Weather Reprieve in extreme weather after Victoria’s day of ‘code red’ danger
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Reprieve in extreme weather after Victoria’s day of ‘code red’ danger

Tom Davies combats bushfires at Mount Glasgow, Victoria during a record-breaking hot day. Photo: AAP
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Victoria Police are investigating the cause of a grassfire in the north of the state as more than 60 fires burning across Victoria have been brought under control after a day marked by record-breaking temperatures and 100km/h winds.

The fire edged close to homes in Strathallan, south of Echuca, on Thursday forcing at least six families to evacuate.

Local fire crews were able to stop its spread and on Friday morning it was downgraded to an advice warning.

All of the fire danger areas have been downgraded from Thursday’s ‘code red’ to low-moderate across the southern regions and to high in the northern districts, heading into Friday after cooler weather prevailed.

A total fire ban across Victoria has also been lifted.

It’s a welcome relief for firefighters after a tension-filled Thursday but the government has warned the early start to the fire season in the state doesn’t bode well for the rest of the Spring-Summer period.

“The worst conditions you’d see in February or March, we have seen [Thursday]”, Emergency Services Minister Lisa Neville said.

“This shows us what the risks will be in summer around Victoria, so we still have a long way to go to be ready.”

On Thursday, Melbourne broke a 100-year-old temperature record for November when the mercury hit 40.9 degrees and temperatures tipped well into the 40s in the Mallee and northern country region.

But cooler southerly winds swept through later on Thursday, dropping the temperature by more than 10 degrees in less than 30 minutes.

Victoria’s State Emergency Service (SES) received more than 1000 requests for assistance mostly for downed trees in suburban backyards and across roads.

And more than 80,000 customers were left without power in the western part of the state, with Geelong, Bendigo and Ballarat hardest hit, service provider Powercor said.

On Friday morning, about 13,000 homes were still without power including the outer eastern suburbs of Melbourne including Lilydale and Chirnside Park.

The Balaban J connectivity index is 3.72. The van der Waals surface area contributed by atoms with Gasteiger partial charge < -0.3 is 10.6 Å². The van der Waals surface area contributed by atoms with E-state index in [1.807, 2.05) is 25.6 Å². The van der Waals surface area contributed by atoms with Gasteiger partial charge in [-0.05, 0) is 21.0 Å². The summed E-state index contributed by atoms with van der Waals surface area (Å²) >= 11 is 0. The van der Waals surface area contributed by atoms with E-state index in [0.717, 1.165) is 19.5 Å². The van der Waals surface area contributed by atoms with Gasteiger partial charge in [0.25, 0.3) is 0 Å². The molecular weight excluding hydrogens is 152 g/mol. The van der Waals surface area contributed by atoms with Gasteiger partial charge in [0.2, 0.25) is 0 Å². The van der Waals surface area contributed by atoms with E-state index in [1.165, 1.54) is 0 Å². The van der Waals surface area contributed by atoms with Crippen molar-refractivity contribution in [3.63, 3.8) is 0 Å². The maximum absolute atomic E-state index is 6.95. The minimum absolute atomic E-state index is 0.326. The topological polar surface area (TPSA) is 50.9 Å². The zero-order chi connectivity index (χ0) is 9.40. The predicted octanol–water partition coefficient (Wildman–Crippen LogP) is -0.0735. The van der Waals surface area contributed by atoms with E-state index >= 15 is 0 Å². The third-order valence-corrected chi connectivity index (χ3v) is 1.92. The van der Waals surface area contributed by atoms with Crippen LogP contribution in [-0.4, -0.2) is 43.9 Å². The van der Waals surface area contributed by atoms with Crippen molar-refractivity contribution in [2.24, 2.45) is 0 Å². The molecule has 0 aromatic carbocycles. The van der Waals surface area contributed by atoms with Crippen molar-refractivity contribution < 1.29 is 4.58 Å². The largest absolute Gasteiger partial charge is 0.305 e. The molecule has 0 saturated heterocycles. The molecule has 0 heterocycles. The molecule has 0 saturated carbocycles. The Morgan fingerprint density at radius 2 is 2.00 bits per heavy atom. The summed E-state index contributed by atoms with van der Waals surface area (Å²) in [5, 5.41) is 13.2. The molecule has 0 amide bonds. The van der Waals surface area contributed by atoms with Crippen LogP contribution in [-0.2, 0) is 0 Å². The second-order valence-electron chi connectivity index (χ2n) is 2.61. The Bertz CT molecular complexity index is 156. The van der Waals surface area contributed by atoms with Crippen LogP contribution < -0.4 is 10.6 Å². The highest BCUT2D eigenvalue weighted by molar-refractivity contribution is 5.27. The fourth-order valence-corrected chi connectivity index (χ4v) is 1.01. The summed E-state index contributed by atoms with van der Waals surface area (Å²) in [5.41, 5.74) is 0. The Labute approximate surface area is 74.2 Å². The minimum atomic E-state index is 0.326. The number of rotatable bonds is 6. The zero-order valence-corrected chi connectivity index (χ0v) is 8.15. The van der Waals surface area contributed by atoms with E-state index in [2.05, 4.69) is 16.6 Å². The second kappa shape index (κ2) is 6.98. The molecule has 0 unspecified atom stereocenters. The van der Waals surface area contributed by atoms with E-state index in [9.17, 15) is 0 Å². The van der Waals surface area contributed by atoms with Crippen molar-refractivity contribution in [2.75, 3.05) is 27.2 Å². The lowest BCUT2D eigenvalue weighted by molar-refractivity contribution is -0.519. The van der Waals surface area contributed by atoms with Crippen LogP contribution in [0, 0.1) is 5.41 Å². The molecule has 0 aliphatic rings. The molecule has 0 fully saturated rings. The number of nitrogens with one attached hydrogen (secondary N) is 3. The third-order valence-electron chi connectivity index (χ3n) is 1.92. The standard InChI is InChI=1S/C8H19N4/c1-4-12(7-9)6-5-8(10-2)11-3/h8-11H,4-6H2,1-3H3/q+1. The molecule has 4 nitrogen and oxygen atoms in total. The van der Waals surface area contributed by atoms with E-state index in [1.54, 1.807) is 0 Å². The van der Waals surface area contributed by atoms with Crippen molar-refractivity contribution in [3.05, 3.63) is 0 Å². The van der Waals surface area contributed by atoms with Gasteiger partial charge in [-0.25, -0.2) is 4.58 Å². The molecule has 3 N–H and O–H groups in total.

Crews responded to more than 22 fallen powerlines, and 130-plus separate faults across the state which were impacted by the extreme winds.

The weather is forecast to be milder over the weekend with an expected 22 degrees on Saturday.

The fire danger rating for Friday has been downgraded to high in the northern districts of the state, and low all across the southern regions.

Emergency Management Commissioner Andrew Crisp warned Victorians to get their fire plans in order and listen for updates following Thursday’s widespread weather chaos.

“Given fires could start and move quickly, you won’t always receive a warning or be told what to do if a fire starts,” he said.

NSW & Queensland

Almost 60 bushfires are still burning across NSW with widespread very high fire danger set to continue across the state.

Twenty-nine of the 59 bushfires still burning are yet to be contained, with just one fire on Myall Creek Road in northern NSW, classed as a watch and act on Thursday night.

Sydney and much of the NSW coast was blanketed in smoke on Thursday and while it may diminish on Friday it’s likely to return over the weekend, the RFS tweeted.

While there are no total fire bans in place for Friday, the NSW RFS tweeted a warning that warm weather is set to continue.

In Queensland, temperatures finally cooled and brought a moment of reprieve, although a massive blaze is still burning in Queensland’s Darling Downs and is still major concern to authorities.

The fire, between Pechey, Ravensbourne, Esk and Crows Nest continues across a 100km firefront.

It has officials concerned and roads closed there remained cut off on Thursday so burnt out trees could be cut down.

Another blaze is simmering in the Border Rangers, including Mount Barney, Mount Lindesay and Cunninghams Gap, and another on Moreton Island.

But firefighters have used the cooler conditions to back burn and get a stronger hold.

In the past fortnight NSW lost 503 homes and 20 burned in Queensland.

The fires have also claimed six lives.

South Australia

At least 11 properties have been damaged or destroyed, including homes and sheds, and 33 people have been treated for minor injuries including smoke inhalation.

Premier Steven Marshall is expected to tour the fire ground on Friday.

A major blaze on the Yorke Peninsula broke out during catastrophic fire danger conditions on Wednesday afternoon, and burned uncontrolled in stubble towards the coastal towns of Edithburgh and Coobowie.

The now-contained fire burnt through about 5000 hectares over an area with a 61-kilometre perimeter, wiping out “a high number” of stock and crops.

Minister for Human Services Michelle Lensink announced one-off emergency grants to assist those affected.

“This afternoon, the government approved access to emergency relief grants, which will provide immediate funding for essentials, such as toiletries, food, medication and clothing,” she said on Thursday.

“The immediate, emergency relief will be provided to people who have had to evacuate their homes and for those who cannot yet return home because roads remain blocked.”

The grants will provide up to $700 per family or $280 per individual adult, and can be applied for at the relief centre at Stansbury.

-with AAP

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